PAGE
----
The historian Joseph Ellis cites Jefferson’s own census of his household, or as Jefferson termed it, “my family.” It consisted of 11 “free whites” and 93 slaves, “two of whom were his own children.”
The cause of the animosity between Hamilton and Burr is uncertain. Hamilton had the unfortunate habit of being a loud mouth, especially when speaking of people he didn’t like or who were in his way. He accused Burr of certain “despicable acts.” Just what he was referring to is a matter of speculation. Gore Vidal wrote a novel about Burr, titled “Burr.” He conjectured that Hamilton was alluding to an unsubstantiated rumor that he had committed incest. But it is a mere conjecture that has dramatic value.
Yet, unlike Miranda, who produced “Hamilton” after reading only one recent biography, Vidal read widely in the sources and his vast learning informs his art. The novel is worth reading, yet no one should forget that it also is fiction.
Politically, Burr and Jefferson were allies and ran on the same ticket, but they were also rivals. In the presidential election of 1800, they tied for the most votes in the Electoral College for the presidency. The practice then was that the top vote getter would be president, and the next, vice-president. But there was no top vote getter; although there was a prior understanding that the presidency should go to Jefferson. It was up to Congress to decide: they chose Jefferson, with Hamilton’s encouragement.
Hamilton let it be known that he considered Burr dangerous. But he might have said the same about Jefferson. For Jefferson’s party favored a less centralized association of states, and Jefferson was less worried about the possibility of armed conflict between the states.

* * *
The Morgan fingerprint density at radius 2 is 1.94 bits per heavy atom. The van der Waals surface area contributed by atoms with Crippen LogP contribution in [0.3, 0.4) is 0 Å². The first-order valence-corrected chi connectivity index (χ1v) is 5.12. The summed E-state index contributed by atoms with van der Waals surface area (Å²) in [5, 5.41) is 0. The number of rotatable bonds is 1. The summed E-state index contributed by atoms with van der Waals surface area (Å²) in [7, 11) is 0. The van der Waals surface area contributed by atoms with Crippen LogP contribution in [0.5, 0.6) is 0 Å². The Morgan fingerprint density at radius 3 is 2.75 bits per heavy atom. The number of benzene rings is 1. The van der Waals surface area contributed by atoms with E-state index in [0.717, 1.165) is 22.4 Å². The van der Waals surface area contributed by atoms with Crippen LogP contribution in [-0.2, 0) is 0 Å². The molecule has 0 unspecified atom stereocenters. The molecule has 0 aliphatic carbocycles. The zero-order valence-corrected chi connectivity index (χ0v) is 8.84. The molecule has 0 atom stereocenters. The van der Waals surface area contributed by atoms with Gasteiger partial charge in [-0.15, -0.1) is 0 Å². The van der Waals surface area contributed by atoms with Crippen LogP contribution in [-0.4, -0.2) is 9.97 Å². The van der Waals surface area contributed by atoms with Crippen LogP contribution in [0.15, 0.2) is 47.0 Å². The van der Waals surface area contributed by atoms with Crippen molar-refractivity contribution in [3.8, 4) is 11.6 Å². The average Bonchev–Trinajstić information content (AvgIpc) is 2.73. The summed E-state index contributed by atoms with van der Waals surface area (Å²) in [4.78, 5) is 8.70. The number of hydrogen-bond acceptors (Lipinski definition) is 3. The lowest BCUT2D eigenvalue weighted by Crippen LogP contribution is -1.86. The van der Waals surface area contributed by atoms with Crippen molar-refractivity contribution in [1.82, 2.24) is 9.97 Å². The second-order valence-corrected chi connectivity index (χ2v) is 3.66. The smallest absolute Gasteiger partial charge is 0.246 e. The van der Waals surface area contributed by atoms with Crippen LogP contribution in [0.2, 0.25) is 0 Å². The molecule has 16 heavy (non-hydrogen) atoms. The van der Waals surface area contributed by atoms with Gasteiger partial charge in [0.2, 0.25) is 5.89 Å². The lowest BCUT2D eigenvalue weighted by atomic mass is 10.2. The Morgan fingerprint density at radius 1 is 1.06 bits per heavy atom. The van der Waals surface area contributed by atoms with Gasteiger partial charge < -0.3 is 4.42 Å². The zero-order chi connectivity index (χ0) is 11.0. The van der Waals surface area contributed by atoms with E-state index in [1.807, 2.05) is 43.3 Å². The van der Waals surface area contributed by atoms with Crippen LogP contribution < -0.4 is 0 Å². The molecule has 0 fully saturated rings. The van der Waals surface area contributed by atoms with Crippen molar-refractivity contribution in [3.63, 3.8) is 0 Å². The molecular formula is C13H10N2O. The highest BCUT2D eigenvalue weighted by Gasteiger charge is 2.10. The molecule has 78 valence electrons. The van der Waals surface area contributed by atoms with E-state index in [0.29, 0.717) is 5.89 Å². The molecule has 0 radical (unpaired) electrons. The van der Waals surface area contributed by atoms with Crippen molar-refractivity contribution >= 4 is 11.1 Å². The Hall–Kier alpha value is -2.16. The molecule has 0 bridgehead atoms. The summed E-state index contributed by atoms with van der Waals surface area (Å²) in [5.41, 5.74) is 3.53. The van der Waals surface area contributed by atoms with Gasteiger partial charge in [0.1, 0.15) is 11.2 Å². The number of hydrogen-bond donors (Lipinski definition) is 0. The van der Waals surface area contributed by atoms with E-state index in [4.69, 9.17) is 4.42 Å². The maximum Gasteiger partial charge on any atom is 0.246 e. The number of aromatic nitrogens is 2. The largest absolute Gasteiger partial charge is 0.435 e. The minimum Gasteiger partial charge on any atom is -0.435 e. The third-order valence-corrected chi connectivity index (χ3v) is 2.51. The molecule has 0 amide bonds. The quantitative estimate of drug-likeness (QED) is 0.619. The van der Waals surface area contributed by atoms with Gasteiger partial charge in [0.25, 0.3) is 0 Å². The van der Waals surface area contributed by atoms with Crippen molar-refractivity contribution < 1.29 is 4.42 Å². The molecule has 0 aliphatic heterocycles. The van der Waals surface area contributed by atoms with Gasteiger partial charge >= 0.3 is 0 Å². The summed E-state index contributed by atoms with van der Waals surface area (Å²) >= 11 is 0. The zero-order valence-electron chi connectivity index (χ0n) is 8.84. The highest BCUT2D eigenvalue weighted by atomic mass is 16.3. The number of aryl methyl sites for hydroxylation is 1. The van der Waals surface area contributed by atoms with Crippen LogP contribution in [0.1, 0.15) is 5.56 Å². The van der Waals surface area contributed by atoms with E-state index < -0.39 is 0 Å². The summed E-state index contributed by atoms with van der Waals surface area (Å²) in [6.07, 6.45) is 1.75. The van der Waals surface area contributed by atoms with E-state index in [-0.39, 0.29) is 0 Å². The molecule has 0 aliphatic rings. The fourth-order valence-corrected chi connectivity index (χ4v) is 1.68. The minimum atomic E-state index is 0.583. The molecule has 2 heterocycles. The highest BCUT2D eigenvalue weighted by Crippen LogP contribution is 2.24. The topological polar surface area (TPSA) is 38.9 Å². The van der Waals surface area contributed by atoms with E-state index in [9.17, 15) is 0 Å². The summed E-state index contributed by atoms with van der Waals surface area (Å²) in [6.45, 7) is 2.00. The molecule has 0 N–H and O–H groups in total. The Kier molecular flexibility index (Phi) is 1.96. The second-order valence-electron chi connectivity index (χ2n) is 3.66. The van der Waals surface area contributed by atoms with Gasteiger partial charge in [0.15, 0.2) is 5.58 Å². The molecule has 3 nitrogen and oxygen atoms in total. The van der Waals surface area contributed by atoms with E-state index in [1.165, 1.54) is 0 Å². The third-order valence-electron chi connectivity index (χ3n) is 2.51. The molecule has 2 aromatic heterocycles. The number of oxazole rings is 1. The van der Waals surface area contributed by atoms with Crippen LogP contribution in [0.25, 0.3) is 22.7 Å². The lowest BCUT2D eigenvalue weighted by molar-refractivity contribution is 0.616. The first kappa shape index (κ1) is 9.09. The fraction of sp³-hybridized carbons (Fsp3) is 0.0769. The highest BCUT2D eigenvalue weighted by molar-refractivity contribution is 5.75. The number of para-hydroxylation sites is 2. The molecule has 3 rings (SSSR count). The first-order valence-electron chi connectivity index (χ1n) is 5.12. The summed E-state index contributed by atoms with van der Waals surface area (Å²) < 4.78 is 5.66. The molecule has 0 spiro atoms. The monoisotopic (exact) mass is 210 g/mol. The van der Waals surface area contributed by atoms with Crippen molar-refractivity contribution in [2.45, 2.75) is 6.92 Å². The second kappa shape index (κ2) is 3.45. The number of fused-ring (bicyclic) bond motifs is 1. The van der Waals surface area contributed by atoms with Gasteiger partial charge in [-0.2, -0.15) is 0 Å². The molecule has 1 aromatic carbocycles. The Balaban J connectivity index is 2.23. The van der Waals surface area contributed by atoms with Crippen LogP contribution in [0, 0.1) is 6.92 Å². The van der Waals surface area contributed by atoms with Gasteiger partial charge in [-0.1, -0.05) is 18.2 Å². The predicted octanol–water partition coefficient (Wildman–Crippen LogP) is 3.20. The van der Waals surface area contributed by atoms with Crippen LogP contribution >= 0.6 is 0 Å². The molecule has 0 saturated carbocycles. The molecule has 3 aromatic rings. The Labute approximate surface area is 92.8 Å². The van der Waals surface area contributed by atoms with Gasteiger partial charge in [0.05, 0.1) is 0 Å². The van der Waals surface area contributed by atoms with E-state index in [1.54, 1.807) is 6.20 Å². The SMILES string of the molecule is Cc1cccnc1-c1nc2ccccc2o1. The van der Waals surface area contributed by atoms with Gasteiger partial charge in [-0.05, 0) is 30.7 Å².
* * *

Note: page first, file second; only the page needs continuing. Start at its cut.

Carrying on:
Jefferson was no admirer of Hamilton, but he had a greater animosity towards Burr. Unlike Burr and Hamilton, who distinguished themselves in the Revolutionary war, Jefferson had no military experience. Yet he believed that conflict, even when it erupted into violence, was beneficial, even necessary for an enduring liberty, as he wrote in 1787: “The tree of liberty must be refreshed from time to time with the blood of patriots and tyrants. It is its natural manure.” 
The Treaty of Paris (1783), between Great Britain and the United States, which ended the Revolutionary War, set the stage for western expansion. It recognized not only that the 13 original states were independent and sovereign, it also set boundaries to American expansion: to the north Canada, to the south, Florida (then under Spanish dominion), and to the West, the Mississippi River.
Burr, who did not continue as vice-president for Jefferson’s second term, having been abandoned by Jefferson and his party, hoped to make his fortune in this Western expansion and he raised an army to achieve it, for his conscience was not bound by the Treaty of Paris and he looked further west and south. He is said to have hoped to become emperor of Mexico. His adventures resulted in armed conflict. Article III, section 3 of the Constitution defines treason as armed conflict against any of the United States. Jefferson had him arrested and tried for treason. He was acquitted.
The moral of this historical narrative is that one should not idealize, or worse, idolize the founders of this nation. They bear no halos. But what they achieved, represented and prescribed in our Constitution deserves respect, seasoned with critical understanding, without which their achievement will not last.